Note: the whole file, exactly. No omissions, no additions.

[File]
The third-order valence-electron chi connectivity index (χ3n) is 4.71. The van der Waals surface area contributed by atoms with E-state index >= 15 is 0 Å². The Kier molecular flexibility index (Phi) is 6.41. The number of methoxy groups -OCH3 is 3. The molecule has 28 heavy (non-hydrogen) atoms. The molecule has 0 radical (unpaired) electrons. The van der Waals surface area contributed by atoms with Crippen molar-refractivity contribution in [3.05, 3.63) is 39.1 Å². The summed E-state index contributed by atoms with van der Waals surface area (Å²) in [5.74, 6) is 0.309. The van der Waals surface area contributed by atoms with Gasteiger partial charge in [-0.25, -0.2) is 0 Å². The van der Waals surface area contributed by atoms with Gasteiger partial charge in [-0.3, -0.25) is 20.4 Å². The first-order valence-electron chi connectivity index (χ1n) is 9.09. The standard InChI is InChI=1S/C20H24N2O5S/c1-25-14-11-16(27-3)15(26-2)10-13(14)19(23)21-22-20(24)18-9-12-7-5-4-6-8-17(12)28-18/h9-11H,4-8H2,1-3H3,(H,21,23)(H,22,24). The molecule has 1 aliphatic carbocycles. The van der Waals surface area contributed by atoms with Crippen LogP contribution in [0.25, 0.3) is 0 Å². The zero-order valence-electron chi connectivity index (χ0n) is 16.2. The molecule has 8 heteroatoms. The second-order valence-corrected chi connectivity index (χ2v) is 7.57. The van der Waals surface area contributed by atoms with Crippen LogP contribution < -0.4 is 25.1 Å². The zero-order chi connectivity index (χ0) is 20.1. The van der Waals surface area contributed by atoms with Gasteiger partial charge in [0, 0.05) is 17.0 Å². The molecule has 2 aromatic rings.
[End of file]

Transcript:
The third-order valence-electron chi connectivity index (χ3n) is 4.71. The van der Waals surface area contributed by atoms with E-state index >= 15 is 0 Å². The Kier molecular flexibility index (Phi) is 6.41. The number of methoxy groups -OCH3 is 3. The molecule has 28 heavy (non-hydrogen) atoms. The molecule has 0 radical (unpaired) electrons. The van der Waals surface area contributed by atoms with Crippen molar-refractivity contribution in [3.05, 3.63) is 39.1 Å². The summed E-state index contributed by atoms with van der Waals surface area (Å²) in [5.74, 6) is 0.309. The van der Waals surface area contributed by atoms with Gasteiger partial charge in [-0.25, -0.2) is 0 Å². The van der Waals surface area contributed by atoms with Gasteiger partial charge in [-0.3, -0.25) is 20.4 Å². The first-order valence-electron chi connectivity index (χ1n) is 9.09. The standard InChI is InChI=1S/C20H24N2O5S/c1-25-14-11-16(27-3)15(26-2)10-13(14)19(23)21-22-20(24)18-9-12-7-5-4-6-8-17(12)28-18/h9-11H,4-8H2,1-3H3,(H,21,23)(H,22,24). The molecule has 1 aliphatic carbocycles. The van der Waals surface area contributed by atoms with Crippen LogP contribution in [0.25, 0.3) is 0 Å². The zero-order valence-electron chi connectivity index (χ0n) is 16.2. The molecule has 8 heteroatoms. The second-order valence-corrected chi connectivity index (χ2v) is 7.57. The van der Waals surface area contributed by atoms with Crippen LogP contribution < -0.4 is 25.1 Å². The zero-order chi connectivity index (χ0) is 20.1. The van der Waals surface area contributed by atoms with Gasteiger partial charge in [0, 0.05) is 17.0 Å². The molecule has 2 aromatic rings.